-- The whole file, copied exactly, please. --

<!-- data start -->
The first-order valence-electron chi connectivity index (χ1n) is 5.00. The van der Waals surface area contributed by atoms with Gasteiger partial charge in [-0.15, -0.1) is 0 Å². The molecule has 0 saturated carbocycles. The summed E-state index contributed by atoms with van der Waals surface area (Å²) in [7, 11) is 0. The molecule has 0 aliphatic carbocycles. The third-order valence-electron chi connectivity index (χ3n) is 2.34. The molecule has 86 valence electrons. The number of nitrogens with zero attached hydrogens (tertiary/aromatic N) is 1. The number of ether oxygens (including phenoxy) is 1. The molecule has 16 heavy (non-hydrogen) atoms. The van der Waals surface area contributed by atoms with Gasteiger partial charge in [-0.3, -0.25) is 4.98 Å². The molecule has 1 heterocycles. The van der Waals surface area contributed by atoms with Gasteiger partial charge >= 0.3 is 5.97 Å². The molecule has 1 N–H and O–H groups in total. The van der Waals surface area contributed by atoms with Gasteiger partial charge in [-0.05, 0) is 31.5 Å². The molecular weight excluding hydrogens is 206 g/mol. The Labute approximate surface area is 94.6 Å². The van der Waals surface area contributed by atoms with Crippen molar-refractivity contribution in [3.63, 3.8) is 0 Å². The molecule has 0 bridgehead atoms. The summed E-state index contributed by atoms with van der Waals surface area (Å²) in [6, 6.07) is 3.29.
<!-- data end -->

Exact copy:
The first-order valence-electron chi connectivity index (χ1n) is 5.00. The van der Waals surface area contributed by atoms with Gasteiger partial charge in [-0.15, -0.1) is 0 Å². The molecule has 0 saturated carbocycles. The summed E-state index contributed by atoms with van der Waals surface area (Å²) in [7, 11) is 0. The molecule has 0 aliphatic carbocycles. The third-order valence-electron chi connectivity index (χ3n) is 2.34. The molecule has 86 valence electrons. The number of nitrogens with zero attached hydrogens (tertiary/aromatic N) is 1. The number of ether oxygens (including phenoxy) is 1. The molecule has 16 heavy (non-hydrogen) atoms. The van der Waals surface area contributed by atoms with Gasteiger partial charge in [-0.3, -0.25) is 4.98 Å². The molecule has 1 heterocycles. The van der Waals surface area contributed by atoms with Gasteiger partial charge >= 0.3 is 5.97 Å². The molecule has 1 N–H and O–H groups in total. The van der Waals surface area contributed by atoms with Gasteiger partial charge in [-0.05, 0) is 31.5 Å². The molecular weight excluding hydrogens is 206 g/mol. The Labute approximate surface area is 94.6 Å². The van der Waals surface area contributed by atoms with Crippen molar-refractivity contribution in [3.63, 3.8) is 0 Å². The molecule has 0 bridgehead atoms. The summed E-state index contributed by atoms with van der Waals surface area (Å²) in [6, 6.07) is 3.29.